The court rejected the city’s claim that it was “immune” from being sued, noting that “municipalities have no immunity in a suit for damages under the Civil Rights Act” and that “it is clear” that a city that violates a church’s constitutional rights “is liable for damages.” The court agreed with the church that the radio antenna towers were needed to advance its religious beliefs, and accordingly they served a religious function that was protected by the First Amendment guaranty of religious liberty. The court emphasized that the courts of New Jersey have “provided broad support for the constitutional guarantees of religious freedom” and that a city “may not exercise its zoning power in violation of the fundamental tenets of the First Amendment.” It added: “Churches convey their constitutionally protected religious messages primarily by means of the written and spoken word. In doing so, they are not confined to utterances within a church building but are free to disseminate their beliefs through every avenue of communication. Radio and television facilities are not denied to them.”
The court conceded that a zoning board could interfere with a church’s constitutional right of religious freedom if an “overriding governmental interest” exists. The court found no compelling interest in this case that outweighed the church’s rights under the First Amendment. The only two concerns raised by the city were that the antenna towers would create a safety hazard and would cause radio interference in the immediate neighborhood. The court denied that either of these concerns presented a sufficiently compelling interest. As to the safety claim, the court simply observed that the church planned to build the towers on its 106 acres “a good distance from neighboring properties.” Further, the evidence demonstrated that the proposed towers were “too well designed” to “give any weight” to the city’s concern that they might fall over. As to the city’s concern about radio interference, the court noted that the church had obtained a license from the Federal Communications Commission (FCC) to operate the station, and that the FCC had concluded that the station “could be operated at acceptable interference levels.” This case is significant in its recognition that churches may sue governmental agencies that deny them their constitutional rights.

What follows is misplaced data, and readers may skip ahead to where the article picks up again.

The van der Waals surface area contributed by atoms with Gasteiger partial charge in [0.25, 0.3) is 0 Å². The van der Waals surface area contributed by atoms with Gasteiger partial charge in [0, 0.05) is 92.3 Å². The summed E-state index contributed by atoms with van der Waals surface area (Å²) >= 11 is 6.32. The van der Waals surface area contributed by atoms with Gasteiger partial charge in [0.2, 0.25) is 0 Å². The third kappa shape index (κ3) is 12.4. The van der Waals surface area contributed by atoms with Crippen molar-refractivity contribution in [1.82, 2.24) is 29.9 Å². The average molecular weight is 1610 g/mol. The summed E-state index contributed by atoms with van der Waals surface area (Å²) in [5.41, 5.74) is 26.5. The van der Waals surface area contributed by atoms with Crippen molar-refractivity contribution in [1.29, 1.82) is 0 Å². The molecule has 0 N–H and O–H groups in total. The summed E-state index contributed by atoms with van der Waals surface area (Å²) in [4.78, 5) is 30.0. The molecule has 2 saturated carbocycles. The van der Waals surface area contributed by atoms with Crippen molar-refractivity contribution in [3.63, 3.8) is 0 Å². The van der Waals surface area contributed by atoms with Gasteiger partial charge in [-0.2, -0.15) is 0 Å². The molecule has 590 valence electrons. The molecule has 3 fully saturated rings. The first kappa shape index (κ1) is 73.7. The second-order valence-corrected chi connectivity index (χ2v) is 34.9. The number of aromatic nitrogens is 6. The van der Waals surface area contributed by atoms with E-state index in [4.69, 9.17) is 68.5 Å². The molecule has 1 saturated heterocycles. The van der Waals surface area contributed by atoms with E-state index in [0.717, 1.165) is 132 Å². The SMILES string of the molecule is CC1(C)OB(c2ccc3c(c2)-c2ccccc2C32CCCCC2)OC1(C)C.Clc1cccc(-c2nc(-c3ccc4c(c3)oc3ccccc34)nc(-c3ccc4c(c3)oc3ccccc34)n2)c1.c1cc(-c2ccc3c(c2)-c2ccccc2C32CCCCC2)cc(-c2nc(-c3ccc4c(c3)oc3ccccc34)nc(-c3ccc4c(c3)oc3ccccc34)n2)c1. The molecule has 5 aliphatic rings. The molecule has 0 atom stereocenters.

A federal district court in Illinois ruled that a church could sue a city for violating its constitutional rights.143 Love Church v. City of Evanston, 896 F.2d 1082 (7th Cir. 1990).The city of Evanston, Illinois, adopted a zoning ordinance permitting churches to locate anywhere in the city provided they first obtain a special use permit from the city. To secure a permit, a church must file a detailed plan for the use of the facilities and pay a fee. The city zoning board then holds a hearing and renders a decision. The entire process takes between four and six months. Churches conducting services without a permit are guilty of a misdemeanor and are subject to fines of $25 to $500 per day. A small fundamentalist church began conducting services in Evanston without a permit. The church met in the pastor’s apartment, and then in a rented hotel room. It sought a permanent location, but allegedly could not find one since landlords either were unwilling to rent to the church until it obtained a permit, or increased the rent to an unaffordable level. The church filed a lawsuit against the city in federal court, alleging that its constitutional rights were violated by the city’s permit procedure. Specifically, it argued that the procedure violated the constitutional guarantees of religious freedom and the “equal protection of the laws.” With regard to the equal protection claim, the church claimed that other organizations (e.g., theaters, funeral homes, hotels, community centers) were not required to obtain permits to operate, and thus the permit procedure treated churches differently and less favorably without any apparent basis. The federal trial court dismissed the church’s religious claim, but it did agree that the city’s permit procedure violated the church’s constitutional right to the “equal protection of the laws,” and it awarded the church nearly $18,000 in damages under title 42, section 1983 of the United States Code. Significantly, the court granted the church a “summary judgment,” meaning that it found the church’s position so clearly correct that it refused to submit the case to a jury. The city promptly appealed this decision to a federal appeals court, which dismissed the case on the technical ground that the church lacked “standing” to challenge the city’s permit procedure since the city had never enforced the special permit requirement and accordingly there was no threat of legal consequences if the church disregarded it.